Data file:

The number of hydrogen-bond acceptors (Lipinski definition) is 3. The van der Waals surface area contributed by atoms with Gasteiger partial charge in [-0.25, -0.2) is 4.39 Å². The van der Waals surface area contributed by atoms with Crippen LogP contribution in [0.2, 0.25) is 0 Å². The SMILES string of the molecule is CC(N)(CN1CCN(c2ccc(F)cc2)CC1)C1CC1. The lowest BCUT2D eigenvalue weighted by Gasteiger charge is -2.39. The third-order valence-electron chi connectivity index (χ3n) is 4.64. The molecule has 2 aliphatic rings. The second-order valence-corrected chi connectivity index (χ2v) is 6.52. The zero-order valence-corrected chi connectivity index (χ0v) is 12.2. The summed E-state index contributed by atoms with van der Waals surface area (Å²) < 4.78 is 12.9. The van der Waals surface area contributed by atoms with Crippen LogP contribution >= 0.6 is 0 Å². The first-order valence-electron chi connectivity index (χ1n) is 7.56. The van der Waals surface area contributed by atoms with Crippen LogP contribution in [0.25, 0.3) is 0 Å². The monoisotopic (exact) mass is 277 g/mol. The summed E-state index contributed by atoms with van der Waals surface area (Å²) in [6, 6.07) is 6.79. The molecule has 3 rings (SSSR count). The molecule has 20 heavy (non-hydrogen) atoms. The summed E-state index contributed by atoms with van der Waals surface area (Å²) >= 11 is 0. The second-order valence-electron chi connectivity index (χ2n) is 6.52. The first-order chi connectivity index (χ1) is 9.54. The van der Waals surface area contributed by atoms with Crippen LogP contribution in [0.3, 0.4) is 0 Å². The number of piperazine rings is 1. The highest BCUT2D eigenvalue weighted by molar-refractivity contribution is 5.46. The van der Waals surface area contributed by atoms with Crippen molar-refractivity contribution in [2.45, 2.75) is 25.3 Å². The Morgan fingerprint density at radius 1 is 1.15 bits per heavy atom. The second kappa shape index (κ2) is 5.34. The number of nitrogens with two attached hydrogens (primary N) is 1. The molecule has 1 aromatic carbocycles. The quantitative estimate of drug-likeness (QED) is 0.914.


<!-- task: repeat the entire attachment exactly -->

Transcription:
The number of hydrogen-bond acceptors (Lipinski definition) is 3. The van der Waals surface area contributed by atoms with Gasteiger partial charge in [-0.25, -0.2) is 4.39 Å². The van der Waals surface area contributed by atoms with Crippen LogP contribution in [0.2, 0.25) is 0 Å². The SMILES string of the molecule is CC(N)(CN1CCN(c2ccc(F)cc2)CC1)C1CC1. The lowest BCUT2D eigenvalue weighted by Gasteiger charge is -2.39. The third-order valence-electron chi connectivity index (χ3n) is 4.64. The molecule has 2 aliphatic rings. The second-order valence-corrected chi connectivity index (χ2v) is 6.52. The zero-order valence-corrected chi connectivity index (χ0v) is 12.2. The summed E-state index contributed by atoms with van der Waals surface area (Å²) < 4.78 is 12.9. The van der Waals surface area contributed by atoms with Crippen LogP contribution >= 0.6 is 0 Å². The first-order valence-electron chi connectivity index (χ1n) is 7.56. The van der Waals surface area contributed by atoms with Crippen LogP contribution in [0.25, 0.3) is 0 Å². The monoisotopic (exact) mass is 277 g/mol. The summed E-state index contributed by atoms with van der Waals surface area (Å²) in [6, 6.07) is 6.79. The molecule has 3 rings (SSSR count). The molecule has 20 heavy (non-hydrogen) atoms. The summed E-state index contributed by atoms with van der Waals surface area (Å²) >= 11 is 0. The second-order valence-electron chi connectivity index (χ2n) is 6.52. The first-order chi connectivity index (χ1) is 9.54. The van der Waals surface area contributed by atoms with Crippen LogP contribution in [0.3, 0.4) is 0 Å². The number of piperazine rings is 1. The highest BCUT2D eigenvalue weighted by molar-refractivity contribution is 5.46. The van der Waals surface area contributed by atoms with Crippen molar-refractivity contribution in [2.45, 2.75) is 25.3 Å². The Morgan fingerprint density at radius 1 is 1.15 bits per heavy atom. The second kappa shape index (κ2) is 5.34. The number of nitrogens with two attached hydrogens (primary N) is 1. The molecule has 1 aromatic carbocycles. The quantitative estimate of drug-likeness (QED) is 0.914.